Know Your Foe: Memphis Tigers


The Memphis Tigers and other Conference USA programs have historically struggled at the ticket office, but this year was particularly poor. (AP/Mark Humphrey

After Week 9 of the 2009 season, Tommy West was fired from his job as head coach for the Memphis Tigers. He had led the Tigers to five bowl games in six years from 2003 to 2008, but had fallen on hard times in 2009. Memphis was 2-7, last in the conference when West was relieved of his duties, although he agreed to coach out the rest of the season.

At the press conference announcing his firing, West got a little emotional and lamented the lack of support shown by Memphis fans over the past season.

“We have a lot of great fans out there, and they need to stand up right now,” West’s voice cracked. “At some point you gotta help this football program or do away with it.”

What he said was completely true. Memphis and other Conference USA programs have historically struggled at the ticket office, but this year was particularly bad. The Liberty Bowl holds 60,000 at capacity, but the Tigers only averaged 25,000 in attendance in 2009, and only 4,000 showed up to see Memphis take on division leader East Carolina in Week 8 of the season.

In a lot of ways, UConn in 2017 is in a similar place to Memphis was in 2009. UConn has struggled to attract fans this year, drawing only 14,000 fans to Rentschler Field last Sunday against ECU and 24,000 in the home opener against Holy Cross. To make matter worse, like the Tigers in 2009, UConn has declined from eight-win seasons and bowl victories, coming to rest at the bottom of the conference.

The good news is that Memphis provided a pretty good blueprint for UConn to escape its funk. Memphis hired young TCU offensive coordinator Justin Fuente as head coach in 2012 and in the years that followed Memphis’ upset, the No. 13 Ole Miss Rebels in the Liberty Bowl, won a conference championship, and became the highest-ranked non power-five team in the short history of the College Football Playoff poll.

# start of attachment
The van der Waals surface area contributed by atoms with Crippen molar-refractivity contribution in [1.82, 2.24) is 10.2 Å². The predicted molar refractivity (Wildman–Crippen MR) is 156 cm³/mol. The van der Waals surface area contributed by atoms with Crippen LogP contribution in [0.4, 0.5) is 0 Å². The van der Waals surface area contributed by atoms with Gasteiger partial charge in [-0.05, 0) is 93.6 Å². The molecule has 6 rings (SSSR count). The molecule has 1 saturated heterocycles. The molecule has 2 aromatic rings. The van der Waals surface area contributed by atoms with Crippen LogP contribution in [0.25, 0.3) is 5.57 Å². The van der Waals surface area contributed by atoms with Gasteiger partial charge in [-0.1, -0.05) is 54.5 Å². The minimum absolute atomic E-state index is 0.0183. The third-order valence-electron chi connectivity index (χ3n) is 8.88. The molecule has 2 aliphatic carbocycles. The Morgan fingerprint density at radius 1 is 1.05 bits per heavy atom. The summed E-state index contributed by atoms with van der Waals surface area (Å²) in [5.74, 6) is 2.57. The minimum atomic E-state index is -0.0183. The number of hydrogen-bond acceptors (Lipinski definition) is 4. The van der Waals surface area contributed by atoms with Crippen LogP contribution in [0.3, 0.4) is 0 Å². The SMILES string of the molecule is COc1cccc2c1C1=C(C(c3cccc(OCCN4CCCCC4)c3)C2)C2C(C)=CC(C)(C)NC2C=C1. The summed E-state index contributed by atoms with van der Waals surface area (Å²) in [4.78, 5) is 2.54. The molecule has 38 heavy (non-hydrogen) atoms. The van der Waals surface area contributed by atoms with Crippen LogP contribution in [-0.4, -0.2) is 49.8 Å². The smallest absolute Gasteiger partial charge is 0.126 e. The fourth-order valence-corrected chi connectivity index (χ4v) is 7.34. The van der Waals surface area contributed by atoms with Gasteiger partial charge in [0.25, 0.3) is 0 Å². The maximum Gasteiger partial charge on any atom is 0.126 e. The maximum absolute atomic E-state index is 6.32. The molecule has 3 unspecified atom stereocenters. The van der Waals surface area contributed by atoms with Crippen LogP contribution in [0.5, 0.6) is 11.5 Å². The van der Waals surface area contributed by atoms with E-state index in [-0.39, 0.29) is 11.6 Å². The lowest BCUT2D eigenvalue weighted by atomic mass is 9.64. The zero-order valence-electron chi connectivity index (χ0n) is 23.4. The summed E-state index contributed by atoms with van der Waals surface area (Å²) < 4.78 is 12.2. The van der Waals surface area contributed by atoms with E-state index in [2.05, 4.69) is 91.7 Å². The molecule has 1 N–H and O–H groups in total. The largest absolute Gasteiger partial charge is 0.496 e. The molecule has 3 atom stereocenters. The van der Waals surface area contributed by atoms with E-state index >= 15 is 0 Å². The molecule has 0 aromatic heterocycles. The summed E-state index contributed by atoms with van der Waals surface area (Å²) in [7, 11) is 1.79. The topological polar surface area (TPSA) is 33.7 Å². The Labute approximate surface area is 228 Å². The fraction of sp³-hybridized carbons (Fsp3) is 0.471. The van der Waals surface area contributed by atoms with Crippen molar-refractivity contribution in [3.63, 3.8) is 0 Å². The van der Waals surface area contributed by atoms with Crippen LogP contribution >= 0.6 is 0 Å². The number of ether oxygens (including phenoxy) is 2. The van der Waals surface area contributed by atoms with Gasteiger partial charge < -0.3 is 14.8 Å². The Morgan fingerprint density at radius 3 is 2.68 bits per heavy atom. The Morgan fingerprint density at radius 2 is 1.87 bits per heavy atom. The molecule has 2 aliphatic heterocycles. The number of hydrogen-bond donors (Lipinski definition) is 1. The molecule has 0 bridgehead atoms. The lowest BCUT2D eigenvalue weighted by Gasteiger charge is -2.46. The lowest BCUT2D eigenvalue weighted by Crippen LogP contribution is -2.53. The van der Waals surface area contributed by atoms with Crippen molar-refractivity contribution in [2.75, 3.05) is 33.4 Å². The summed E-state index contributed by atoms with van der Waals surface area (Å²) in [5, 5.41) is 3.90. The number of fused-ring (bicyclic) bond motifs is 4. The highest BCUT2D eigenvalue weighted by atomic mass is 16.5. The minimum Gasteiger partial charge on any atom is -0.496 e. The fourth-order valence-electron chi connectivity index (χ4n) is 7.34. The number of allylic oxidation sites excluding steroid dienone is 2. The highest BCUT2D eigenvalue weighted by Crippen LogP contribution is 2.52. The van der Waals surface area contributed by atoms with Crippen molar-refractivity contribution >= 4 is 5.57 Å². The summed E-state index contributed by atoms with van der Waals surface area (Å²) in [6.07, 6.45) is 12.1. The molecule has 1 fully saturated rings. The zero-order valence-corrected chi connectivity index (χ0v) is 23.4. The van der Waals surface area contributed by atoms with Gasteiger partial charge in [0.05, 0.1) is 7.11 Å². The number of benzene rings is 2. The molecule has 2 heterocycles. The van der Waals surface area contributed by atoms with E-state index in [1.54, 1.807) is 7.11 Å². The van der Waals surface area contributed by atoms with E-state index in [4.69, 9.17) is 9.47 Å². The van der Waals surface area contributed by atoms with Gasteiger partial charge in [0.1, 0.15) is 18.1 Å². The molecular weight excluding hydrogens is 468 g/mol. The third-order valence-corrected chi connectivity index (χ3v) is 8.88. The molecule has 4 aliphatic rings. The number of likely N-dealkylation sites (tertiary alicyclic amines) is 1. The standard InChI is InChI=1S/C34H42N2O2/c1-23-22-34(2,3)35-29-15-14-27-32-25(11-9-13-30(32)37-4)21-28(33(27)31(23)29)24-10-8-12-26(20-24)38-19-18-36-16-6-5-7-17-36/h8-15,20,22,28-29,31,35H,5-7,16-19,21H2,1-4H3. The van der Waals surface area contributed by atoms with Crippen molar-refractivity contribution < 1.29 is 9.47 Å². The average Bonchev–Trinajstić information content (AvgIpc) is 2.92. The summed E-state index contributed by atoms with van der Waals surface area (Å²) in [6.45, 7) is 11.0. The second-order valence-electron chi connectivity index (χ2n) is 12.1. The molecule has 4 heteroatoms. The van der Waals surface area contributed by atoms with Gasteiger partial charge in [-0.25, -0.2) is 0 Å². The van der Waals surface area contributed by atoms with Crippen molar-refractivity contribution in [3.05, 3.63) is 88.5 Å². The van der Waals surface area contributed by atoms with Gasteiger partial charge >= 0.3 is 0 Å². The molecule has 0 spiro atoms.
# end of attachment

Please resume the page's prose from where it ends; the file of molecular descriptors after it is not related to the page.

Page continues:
After Fuente left for Virginia Tech, Memphis hired their current coach, Mike Norvell. Norvell kept the success going in 2016, going 8-5 and giving No. 18 Houston their first loss on the year. In 2017, Memphis is right where they want to be as a program: neck and neck with SMU and Navy in a fight for a spot in the American title game.

Memphis runs a prolific passing offense that relies heavily on short passes downfield and screens. This death-by-a-million-cuts play style has served the Tigers very well in 2017 so far, earning them a respectable 272 passing yards per game.

Quarterback Riley Ferguson has played well in 2017, completing 55 percent of his passes for nine touchdowns and nine interceptions. Ferguson had a breakout performance against UCLA where he outdueled consensus first round draft pick Josh Rosen, throwing for 398 yards and a career-high six touchdowns.

Ferguson’s favorite target is Anthony Miller, a former walk-on who leads the team in receptions with 20 and receiving yards with 292 on the year so far.

The biggest surprise this year for Memphis has to be the emergence of sophomore running back Darrell Henderson, who already has 393 yards rushing on an efficient 8.9 yards per carry in 2017, despite running behind an unreliable offensive line.

If there’s a weakness for Memphis, it’s on the defensive side of the ball. The Tigers rank 107th in the nation in yards per play given up, and give up a whopping 331 yards per game through the air. Memphis is a little more stout against the run, giving up successful runs around 40 percent of the time, ranking 60th in the nation.

It’s not a great sign when a defensive back leads your team in tackles, but safety Austin Hall has had an impressive season so far, racking up 30 tackles, four-and-a-half tackles for loss and one interception on the year.

Luke Swanson is a campus correspondent for The Daily Campus.  He can be reached via email at

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